John Fountain pours out his wisdom to NEIU students: ‘Our stories Matter’

Photo of John Fountain from the Loyola employee portal website.

Photo of John Fountain from the Loyola employee portal website.

Kenisha Hoskins, Writer

John W. Fountain is a man of many hats: a Chicago Sun-Times journalist, professor, author and publisher. On Feb. 20, Fountain held a talk titled, “Our Stories Matter,” at NEIU’s Jacob Carruthers Center for Inner City Studies in Bronzeville in honor of Black History Month.  

This date was no coincidence. Feb. 20, 1895, Frederick Douglass, known as the Lion of Anacostia, died. Douglass was a historical figure known for his powerful evolution from a fugitive slave to famed orator and author of “My Bondage and My Freedom.”  This date was used as a precedent to help set the tone for his intended message, “Our Stories Matter.”

In the beginning of the talk, Fountain stated, “Until the lion learns how to write, every story will glorify the hunter. We must tell our own stories. Tell the story. Let our voices resound; Let it ring from the depths of our souls, wet with the tears of our ancestors, that it may fertilize the ground.”

In the above quote, Fountain demonstrated and appreciated the historical power of Sankofa. He expressed the importance of knowing one’s cultural history, reaching back and connecting with ancestors, and understanding the importance of telling our own story. Fountain said, “Let not our dreams of writing be deferred to fester and run. Tell our stories in the fullness of their redemptive splendor; filled with the myriad complexities of life, love, and tender. Memories of rhapsodies and countless subtleties of our world, and our time; pungent with the fragrance of our music; our rhythms, and our rhymes of what obstacles we face, of those we embraced, of those who obstructed; and of those who denied us justice. Tell the story of how we overcame.”

He described how despite stereotypes, media and false literature used to stagnate and marginalize a people; the tools of writing, reading and voice must be used to uplift and motivate us to tell our stories correctly. “I was inspired to become more vocal about my story and where I come from while supporting other cultural backgrounds doing the same,” Vice President of Inner City Scholars, Andrew Calderon, said.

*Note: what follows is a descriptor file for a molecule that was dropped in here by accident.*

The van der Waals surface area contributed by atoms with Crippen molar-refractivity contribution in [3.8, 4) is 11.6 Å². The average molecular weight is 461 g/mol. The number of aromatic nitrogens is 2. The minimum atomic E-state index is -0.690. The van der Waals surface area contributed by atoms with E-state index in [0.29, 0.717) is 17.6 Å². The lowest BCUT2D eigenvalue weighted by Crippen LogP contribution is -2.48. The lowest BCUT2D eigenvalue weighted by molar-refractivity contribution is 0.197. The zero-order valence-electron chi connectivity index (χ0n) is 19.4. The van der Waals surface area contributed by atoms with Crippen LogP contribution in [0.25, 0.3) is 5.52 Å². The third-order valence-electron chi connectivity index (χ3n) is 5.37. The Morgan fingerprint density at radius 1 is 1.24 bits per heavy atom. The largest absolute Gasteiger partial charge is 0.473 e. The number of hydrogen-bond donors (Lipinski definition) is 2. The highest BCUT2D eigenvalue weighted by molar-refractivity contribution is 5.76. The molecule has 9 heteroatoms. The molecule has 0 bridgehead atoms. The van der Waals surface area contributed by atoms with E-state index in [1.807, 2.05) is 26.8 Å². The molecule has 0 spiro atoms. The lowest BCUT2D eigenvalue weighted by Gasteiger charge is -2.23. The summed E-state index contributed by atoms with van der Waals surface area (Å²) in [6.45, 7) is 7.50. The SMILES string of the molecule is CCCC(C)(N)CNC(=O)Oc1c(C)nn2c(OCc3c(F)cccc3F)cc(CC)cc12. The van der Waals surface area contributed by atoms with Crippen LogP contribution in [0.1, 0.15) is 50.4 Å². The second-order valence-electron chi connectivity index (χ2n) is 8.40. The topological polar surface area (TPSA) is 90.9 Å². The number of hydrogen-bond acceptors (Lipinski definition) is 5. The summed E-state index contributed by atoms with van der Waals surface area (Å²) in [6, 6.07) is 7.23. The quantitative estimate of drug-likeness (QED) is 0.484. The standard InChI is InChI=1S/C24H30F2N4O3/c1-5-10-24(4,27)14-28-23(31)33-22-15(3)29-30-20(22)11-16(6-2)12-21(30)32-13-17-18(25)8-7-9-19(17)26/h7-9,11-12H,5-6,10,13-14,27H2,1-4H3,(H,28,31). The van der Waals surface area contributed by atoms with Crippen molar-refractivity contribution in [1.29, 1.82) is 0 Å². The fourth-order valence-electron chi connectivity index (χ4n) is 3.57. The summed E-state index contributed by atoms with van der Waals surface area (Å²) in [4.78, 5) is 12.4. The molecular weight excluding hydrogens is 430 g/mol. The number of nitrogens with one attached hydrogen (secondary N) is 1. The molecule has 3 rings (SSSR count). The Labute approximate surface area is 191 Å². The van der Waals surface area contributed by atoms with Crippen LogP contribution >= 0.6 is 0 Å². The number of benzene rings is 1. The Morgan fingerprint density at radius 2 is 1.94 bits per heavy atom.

Fountain covered three important subtopics in his talk; why our stories matter, why we must tell our own stories and how we can effectively tell these stories. During the talk, Fountain vents about his frustration with trying to report crime in specific areas while working as a crime reporter for the Chicago Tribune.

Fountain said, “Truth is, murder and other crimes that occurs in certain communities are not considered news but the norm.”

He explained we must tell our stories because we don’t need anyone else to write our story. Editors decide what stories go in the newspaper. There are few editors of color. Fountain said, “No outside tongue gifted in eloquence, can tell our story.”

In order to effectively tell a story, Fountain argued one must first realize there is a story to tell: your story. Once this is realized, the next step is to hone and be proud of your story. With a short PowerPoint presentation with slave narratives playing loudly, Fountain used historical context to support the importance of our story and why it actually matters. Even the most marginalized voice can be heard; it’s about being brave enough to open it, despite consequences.

The event concluded with a small Q & A. “I was inspired to hear how John Fountain aspired to become a journalist. It was very moving and inspirational. It was warming how relatable and conversational he was,” Administrative Assistant Barbara Stovall said.

Born and raised on the west side of Chicago, Fountain’s a true Chicago native. Despite his upbringing and economic instability, Fountain graduated from the University of Illinois at Urbana-Champaign. He’s authored several books and has been worked for some of the nations top newspapers. He worked at the Washington Post, Chicago Tribune and the New York Times. Throughout 25 years of journalism, Fountain has done most of his work reporting on the murders in Chicago and has prided himself on speaking on behalf of those marginalized and silenced.